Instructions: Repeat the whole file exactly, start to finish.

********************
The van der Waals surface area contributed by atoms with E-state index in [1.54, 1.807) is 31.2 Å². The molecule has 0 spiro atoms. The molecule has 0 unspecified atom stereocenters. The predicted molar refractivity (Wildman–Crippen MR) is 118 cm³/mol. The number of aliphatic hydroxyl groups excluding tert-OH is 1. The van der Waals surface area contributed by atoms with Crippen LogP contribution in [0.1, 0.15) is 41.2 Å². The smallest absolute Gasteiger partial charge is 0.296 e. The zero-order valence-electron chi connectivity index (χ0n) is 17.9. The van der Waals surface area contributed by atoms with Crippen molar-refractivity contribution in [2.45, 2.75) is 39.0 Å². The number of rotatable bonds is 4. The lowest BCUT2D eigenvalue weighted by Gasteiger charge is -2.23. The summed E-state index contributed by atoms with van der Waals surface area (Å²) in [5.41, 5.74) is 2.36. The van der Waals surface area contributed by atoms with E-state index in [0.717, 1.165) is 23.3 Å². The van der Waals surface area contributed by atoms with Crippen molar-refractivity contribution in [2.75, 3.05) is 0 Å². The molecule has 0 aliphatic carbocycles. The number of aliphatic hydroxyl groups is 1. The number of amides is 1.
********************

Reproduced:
The van der Waals surface area contributed by atoms with E-state index in [1.54, 1.807) is 31.2 Å². The molecule has 0 spiro atoms. The molecule has 0 unspecified atom stereocenters. The predicted molar refractivity (Wildman–Crippen MR) is 118 cm³/mol. The number of aliphatic hydroxyl groups excluding tert-OH is 1. The van der Waals surface area contributed by atoms with Crippen LogP contribution in [0.1, 0.15) is 41.2 Å². The smallest absolute Gasteiger partial charge is 0.296 e. The zero-order valence-electron chi connectivity index (χ0n) is 17.9. The van der Waals surface area contributed by atoms with Crippen molar-refractivity contribution in [2.45, 2.75) is 39.0 Å². The number of rotatable bonds is 4. The lowest BCUT2D eigenvalue weighted by Gasteiger charge is -2.23. The summed E-state index contributed by atoms with van der Waals surface area (Å²) in [5.41, 5.74) is 2.36. The van der Waals surface area contributed by atoms with E-state index in [0.717, 1.165) is 23.3 Å². The van der Waals surface area contributed by atoms with Crippen molar-refractivity contribution in [2.75, 3.05) is 0 Å². The molecule has 0 aliphatic carbocycles. The number of aliphatic hydroxyl groups is 1. The number of amides is 1.